We adore gingerbread around here: as handsome humans who just happen to be vegan, as layer cake smothered in cream cheese frosting. As a
house brownstone, especially if it's our co-founder, Amanda Hesser's. As a tower!
The sky is the limit, right? Sort of. Gingerbread appears in many shapes and forms, but these are almost always baked goods. This makes sense considering our contemporary association—fall and winter holidays—as well as the recipe's history. Tori Avery, over at PBS Food, explains:
The first known recipe for gingerbread came from Greece in 2400 BC. Chinese recipes for gingerbread were developed during the 10th century, and by the late Middle Ages, Europeans had their own version of gingerbread...Gingerbread arrived in the New World with English colonists. The cookies were sometimes used to sway Virginia voters to favor one candidate over another. The first American cookbook, American Cookery by Amelia Simmons, has recipes for three types of gingerbread including the soft variety baked in loaves...This softer version of gingerbread was more common in America.
This recipe takes "the soft version" literally. What if, I wondered, we went even softer than cake? And even creamier than frosting? What if we—okay, I—wanted gingerbread after the holidays? Oh hi, gingerbread ice cream.
This recipe is sultry from molasses and un-shy about ground ginger, with as much cozy cinnamon as spunky black pepper. I also included a splash of vanilla and a nudge of cocoa—the latter, a trick from Food52er Sarah Jampel, who wrote about Faith Durand's fudgy gingerbread layer cake. Sarah swapped from espresso to cocoa "to bring out the chocolatey, slightly bitter flavor of the molasses."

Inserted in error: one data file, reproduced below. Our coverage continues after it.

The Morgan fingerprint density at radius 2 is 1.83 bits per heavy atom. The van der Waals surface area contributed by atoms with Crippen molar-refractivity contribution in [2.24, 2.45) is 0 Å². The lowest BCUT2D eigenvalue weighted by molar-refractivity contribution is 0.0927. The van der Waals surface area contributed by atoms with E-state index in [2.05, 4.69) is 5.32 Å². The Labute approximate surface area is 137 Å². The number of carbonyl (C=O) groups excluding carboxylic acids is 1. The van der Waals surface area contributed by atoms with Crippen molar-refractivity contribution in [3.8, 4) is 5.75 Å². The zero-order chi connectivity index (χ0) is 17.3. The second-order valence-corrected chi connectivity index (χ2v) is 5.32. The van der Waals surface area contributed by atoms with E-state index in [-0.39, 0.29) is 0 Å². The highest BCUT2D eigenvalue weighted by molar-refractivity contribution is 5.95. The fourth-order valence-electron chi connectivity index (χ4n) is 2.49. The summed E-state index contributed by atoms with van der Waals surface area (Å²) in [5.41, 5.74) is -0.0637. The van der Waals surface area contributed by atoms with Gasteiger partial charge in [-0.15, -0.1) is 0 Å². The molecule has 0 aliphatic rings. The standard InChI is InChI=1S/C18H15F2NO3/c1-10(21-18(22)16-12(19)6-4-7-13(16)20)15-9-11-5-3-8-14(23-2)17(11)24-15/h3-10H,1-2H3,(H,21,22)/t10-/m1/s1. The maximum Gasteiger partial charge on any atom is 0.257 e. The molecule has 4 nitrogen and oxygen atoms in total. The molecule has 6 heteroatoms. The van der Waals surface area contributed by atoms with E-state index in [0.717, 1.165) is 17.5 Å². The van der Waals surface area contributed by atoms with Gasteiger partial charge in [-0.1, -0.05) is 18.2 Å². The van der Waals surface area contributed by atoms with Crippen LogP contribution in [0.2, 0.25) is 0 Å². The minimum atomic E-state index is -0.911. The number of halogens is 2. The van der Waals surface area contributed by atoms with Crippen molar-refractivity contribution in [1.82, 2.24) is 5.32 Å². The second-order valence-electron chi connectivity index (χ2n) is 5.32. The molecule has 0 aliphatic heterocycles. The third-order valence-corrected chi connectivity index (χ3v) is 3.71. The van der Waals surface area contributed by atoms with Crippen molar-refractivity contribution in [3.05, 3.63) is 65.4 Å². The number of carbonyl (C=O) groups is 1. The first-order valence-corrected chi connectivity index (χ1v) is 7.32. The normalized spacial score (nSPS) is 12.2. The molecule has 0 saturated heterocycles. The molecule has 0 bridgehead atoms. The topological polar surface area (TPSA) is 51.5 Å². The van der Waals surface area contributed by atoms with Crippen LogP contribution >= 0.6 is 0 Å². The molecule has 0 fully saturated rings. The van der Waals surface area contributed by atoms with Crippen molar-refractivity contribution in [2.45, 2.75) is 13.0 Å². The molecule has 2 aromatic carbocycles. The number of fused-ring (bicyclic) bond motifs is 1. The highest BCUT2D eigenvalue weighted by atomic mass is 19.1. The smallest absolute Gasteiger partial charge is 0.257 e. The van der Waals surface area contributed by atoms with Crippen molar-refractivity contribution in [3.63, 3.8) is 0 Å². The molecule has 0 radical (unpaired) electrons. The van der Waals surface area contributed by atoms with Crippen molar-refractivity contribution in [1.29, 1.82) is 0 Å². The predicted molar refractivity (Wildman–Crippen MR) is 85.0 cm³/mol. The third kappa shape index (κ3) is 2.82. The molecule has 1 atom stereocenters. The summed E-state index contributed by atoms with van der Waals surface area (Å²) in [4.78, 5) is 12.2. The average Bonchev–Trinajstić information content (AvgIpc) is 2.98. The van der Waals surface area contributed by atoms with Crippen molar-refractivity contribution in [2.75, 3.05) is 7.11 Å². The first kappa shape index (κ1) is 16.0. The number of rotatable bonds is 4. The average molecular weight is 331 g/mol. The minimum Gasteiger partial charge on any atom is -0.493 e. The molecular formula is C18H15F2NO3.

You could add in espresso, too—why not?—and even play around with the spices. Gingerbread's personality is, well, personal. Maybe you like honey, too: Swap in that for some of the molasses. Maybe you want it extra dark: Substitute some of the white sugar for more brown. Maybe you need all the spices: Add those, from nutmeg to cloves, to taste.
I sprinkle the ice cream with candied or crystallized ginger, chopped into bits and bobs. But no one is going to turn away a dollop of whipped coconut cream. And if you want to warm up a slab of "real" gingerbread and serve it a la mode with gingerbread ice cream? What?! You're wild. I like it.
- 2 cups heavy cream
- 2 cups whole milk
- 1/2 cup sugar
- 1/4 cup brown sugar
- 1/4 cup blackstrap molasses
- 1/4 cup cornstarch
- 2 tablespoons ground ginger
- 1 teaspoon cocoa powder
- 1/2 teaspoon freshly ground black pepper
- 1/2 teaspoon ground cinnamon
- 1 teaspoon vanilla extract
- Chopped candied or crystallized ginger, for garnish
What are your family's gingerbread traditions? Tell us about them in the comments below!